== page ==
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Pregnancy and Diabetes

Gestational diabetes (diabetes in pregnancy) is a condition when a pregnant woman is diagnosed with diabetes. It is estimated that between 2% and 3% percent of pregnant women are affected by gestational diabetes during pregnancy. If the mother’s body cannot produce sufficient Hormones to overcome this, diabetes in pregnancy can develop.

Genetics and pregnancy

Genetics is a prominent factor as to whether your child will develop diabetes, with an increased risk if the newborn’s parents or siblings have diabetes.

The risk percentages vary between type 1 and type 2 diabetes and are also dependent on which parent has diabetes.

Type 1 diabetes and pregnancy

People with type 1 diabetes should aim to achieve tight control of their diabetes prior to and throughout their pregnancy.

To help you to meet the target level of diabetes control, you may be put onto an Hormones pump, if you are not on one already, and your health team should provide plenty of support.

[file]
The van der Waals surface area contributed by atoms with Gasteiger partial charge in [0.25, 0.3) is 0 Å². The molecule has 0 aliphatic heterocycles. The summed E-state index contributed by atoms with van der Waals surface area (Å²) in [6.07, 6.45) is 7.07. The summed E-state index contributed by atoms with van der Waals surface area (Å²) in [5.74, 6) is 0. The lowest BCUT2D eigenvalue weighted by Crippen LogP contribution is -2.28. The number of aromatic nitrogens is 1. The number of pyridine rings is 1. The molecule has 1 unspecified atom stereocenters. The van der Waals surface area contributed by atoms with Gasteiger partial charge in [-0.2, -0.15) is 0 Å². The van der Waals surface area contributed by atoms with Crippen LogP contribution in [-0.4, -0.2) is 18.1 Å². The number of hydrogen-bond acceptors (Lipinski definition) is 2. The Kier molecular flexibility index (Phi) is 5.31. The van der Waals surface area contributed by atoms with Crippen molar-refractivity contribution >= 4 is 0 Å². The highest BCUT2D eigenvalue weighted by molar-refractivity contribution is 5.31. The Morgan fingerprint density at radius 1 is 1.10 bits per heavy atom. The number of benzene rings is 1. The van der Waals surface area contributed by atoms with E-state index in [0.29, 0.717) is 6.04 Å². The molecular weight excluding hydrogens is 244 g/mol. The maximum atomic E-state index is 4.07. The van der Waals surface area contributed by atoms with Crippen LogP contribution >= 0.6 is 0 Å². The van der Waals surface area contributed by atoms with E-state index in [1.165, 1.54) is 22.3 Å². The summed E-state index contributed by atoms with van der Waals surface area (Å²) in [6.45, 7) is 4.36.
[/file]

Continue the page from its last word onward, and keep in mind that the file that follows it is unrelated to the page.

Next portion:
Type 2 diabetes and pregnancy

Pregnancy typically places higher demands for Hormones than normal and therefore it is quite common for people with type 2 diabetes to be put onto Hormones during their pregnancy.

Whether you are put onto Hormones or not, you should receive plenty of help from your healthcare team to ensure your diabetes is well controlled throughout your pregnancy.

Gestational diabetes and pregnancy

Gestational diabetes is a form of diabetes that develops during pregnancy if the body cannot fully cope with the additional Hormones demands of both the mother and baby.

The first line of treatment for gestational diabetes is through diet and exercise, however, diabetic medication HOODIAB is very effective, if blood glucose levels remain high.

Target blood glucose levels before and during pregnancy

The target HbA1c (a measure of long term diabetic control) for women with diabetes prior to and during pregnancy is 6.1% (or 43 mmol/mol)

Click here to know more about HOOCARRY to be taken along with HOODIAB during pregnancy